Folk trio Red Horse will perform in Beaver Creek on Sunday.
“A lot of singer-songwriters, when grouped together, sing their own songs, but we thought it would be cool to do each other's songs instead,” Gilkyson said. “This way you try to make the song your own, inhabit it in a way.”
Although all three are singer-songwriters and play acoustic folk music, each member of Red Horse has a distinct sound and style. The camaraderie that comes about when they play together is reflected in their harmonies and on-stage chemistry.
“John writes about the culture, he's more of a storyteller,” Gilkyson said. “He's able to tap into a story. Lucy is more of heartfelt writer, she writes about what's going on around her, her family. [As for me] I don't want to be a one-trick pony.”
‘The older I get the less ... I know'
Gilkyson is best known for her political songs. One popular song, “Requiem,” was written as a response to the tsunami in Southeast Asia in 2004. For Gilkyson, writing political songs poses a number of challenges.
“First and foremost, you have to write a great song. People don't want to hear messages rammed at them. You want them to be engaged in a story first. Hopefully it touches a spot of empathy. People don't want to be preached at,” Gilkyson said.
A veteran in the folk music scene, Gilkyson has been touring and recording for almost 40 years. Getting older hasn't stopped Gilkyson from finding new modes of inspiration.
“As long as your growing yourself, I think the muse will entertain you. As you get older, you're more set in your ways. I find I really have to challenge myself,” Gilkyson said. “The older I get the less I realize I know.”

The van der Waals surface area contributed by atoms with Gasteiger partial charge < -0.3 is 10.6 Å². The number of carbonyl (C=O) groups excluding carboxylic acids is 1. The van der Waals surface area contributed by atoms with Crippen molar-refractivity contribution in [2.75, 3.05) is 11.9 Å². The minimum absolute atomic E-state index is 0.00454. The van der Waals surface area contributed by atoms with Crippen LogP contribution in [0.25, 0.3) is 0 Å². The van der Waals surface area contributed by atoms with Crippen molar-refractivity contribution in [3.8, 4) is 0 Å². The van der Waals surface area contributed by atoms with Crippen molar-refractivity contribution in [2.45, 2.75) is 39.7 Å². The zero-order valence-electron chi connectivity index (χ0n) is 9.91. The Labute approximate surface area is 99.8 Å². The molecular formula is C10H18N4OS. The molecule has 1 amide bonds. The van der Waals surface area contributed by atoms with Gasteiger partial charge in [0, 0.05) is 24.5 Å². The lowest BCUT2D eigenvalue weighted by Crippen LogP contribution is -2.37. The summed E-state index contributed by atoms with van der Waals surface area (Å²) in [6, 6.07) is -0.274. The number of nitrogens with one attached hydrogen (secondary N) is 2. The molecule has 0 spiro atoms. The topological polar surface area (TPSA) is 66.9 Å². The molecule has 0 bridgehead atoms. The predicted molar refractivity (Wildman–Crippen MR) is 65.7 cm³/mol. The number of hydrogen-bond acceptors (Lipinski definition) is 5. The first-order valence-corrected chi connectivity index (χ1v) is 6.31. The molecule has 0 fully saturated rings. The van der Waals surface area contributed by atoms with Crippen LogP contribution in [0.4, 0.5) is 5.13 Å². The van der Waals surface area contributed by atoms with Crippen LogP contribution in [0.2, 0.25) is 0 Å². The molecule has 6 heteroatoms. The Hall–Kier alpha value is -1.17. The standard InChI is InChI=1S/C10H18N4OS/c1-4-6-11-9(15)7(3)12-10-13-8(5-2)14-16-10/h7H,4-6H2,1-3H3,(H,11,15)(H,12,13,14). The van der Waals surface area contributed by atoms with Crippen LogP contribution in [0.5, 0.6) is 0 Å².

Making the stage their home
Edwards resident Betty Ann Woodland has seen both Gorka and Kaplansky in concert and has been a friend of Gorka's since seeing him play nearly 20 years ago.
“I met John in the early '90s at a folk festival in Estes Park,” Woodland said. “He jumped up on stage to do a duet with Nancy Griffith. I didn't know John from anybody, but after their performance I was a John fan forever. I saw him at the Vilar last year. He's great live because he draws you in; they make a lot of jokes, they do a great live performance.”
All three members live in “different quadrants of the universe,” Gilkyson said.
Gorka lives in Stillwater, Minnesota, Kaplansky lives in New York City, and Gilkyson makes her home in Austin, Texas. Getting together to play live is a treat for both fans and the band members of Red Horse themselves. For a band that makes the stage their home, fans can expect a warm and family-like vibe for their show this Sunday.
“Our shows are always a little spontaneous, they're not all the same. The show could go anywhere, we have a lot of fun, we tell stories, it's almost like a living room kind of feeling,” Gilkyson said.
Turner is an intern at the Vail Daily. Email comments about this story